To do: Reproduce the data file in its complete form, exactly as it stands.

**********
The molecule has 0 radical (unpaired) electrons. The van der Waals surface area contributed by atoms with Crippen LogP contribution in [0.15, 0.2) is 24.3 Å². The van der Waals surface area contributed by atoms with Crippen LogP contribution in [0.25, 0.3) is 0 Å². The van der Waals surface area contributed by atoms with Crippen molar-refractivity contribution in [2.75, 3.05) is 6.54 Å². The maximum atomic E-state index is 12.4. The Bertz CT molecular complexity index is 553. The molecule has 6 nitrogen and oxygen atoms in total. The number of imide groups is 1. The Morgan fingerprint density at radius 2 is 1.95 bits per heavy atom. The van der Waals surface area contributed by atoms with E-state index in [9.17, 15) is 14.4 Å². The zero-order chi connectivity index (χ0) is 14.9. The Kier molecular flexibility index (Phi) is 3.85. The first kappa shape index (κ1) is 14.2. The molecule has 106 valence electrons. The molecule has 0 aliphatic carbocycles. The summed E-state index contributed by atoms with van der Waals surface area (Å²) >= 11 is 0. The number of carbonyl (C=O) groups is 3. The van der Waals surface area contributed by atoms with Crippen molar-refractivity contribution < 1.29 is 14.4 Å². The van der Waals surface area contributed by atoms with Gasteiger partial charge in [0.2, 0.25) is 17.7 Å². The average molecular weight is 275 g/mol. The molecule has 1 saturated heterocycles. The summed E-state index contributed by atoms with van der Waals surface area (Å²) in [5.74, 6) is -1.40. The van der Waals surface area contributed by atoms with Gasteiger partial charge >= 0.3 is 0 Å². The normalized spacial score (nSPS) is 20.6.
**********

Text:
The molecule has 0 radical (unpaired) electrons. The van der Waals surface area contributed by atoms with Crippen LogP contribution in [0.15, 0.2) is 24.3 Å². The van der Waals surface area contributed by atoms with Crippen LogP contribution in [0.25, 0.3) is 0 Å². The van der Waals surface area contributed by atoms with Crippen molar-refractivity contribution in [2.75, 3.05) is 6.54 Å². The maximum atomic E-state index is 12.4. The Bertz CT molecular complexity index is 553. The molecule has 6 nitrogen and oxygen atoms in total. The number of imide groups is 1. The Morgan fingerprint density at radius 2 is 1.95 bits per heavy atom. The van der Waals surface area contributed by atoms with E-state index in [9.17, 15) is 14.4 Å². The zero-order chi connectivity index (χ0) is 14.9. The Kier molecular flexibility index (Phi) is 3.85. The first kappa shape index (κ1) is 14.2. The molecule has 106 valence electrons. The molecule has 0 aliphatic carbocycles. The summed E-state index contributed by atoms with van der Waals surface area (Å²) >= 11 is 0. The number of carbonyl (C=O) groups is 3. The van der Waals surface area contributed by atoms with Crippen molar-refractivity contribution < 1.29 is 14.4 Å². The van der Waals surface area contributed by atoms with Gasteiger partial charge in [0.2, 0.25) is 17.7 Å². The average molecular weight is 275 g/mol. The molecule has 1 saturated heterocycles. The summed E-state index contributed by atoms with van der Waals surface area (Å²) in [5.74, 6) is -1.40. The van der Waals surface area contributed by atoms with Gasteiger partial charge >= 0.3 is 0 Å². The normalized spacial score (nSPS) is 20.6.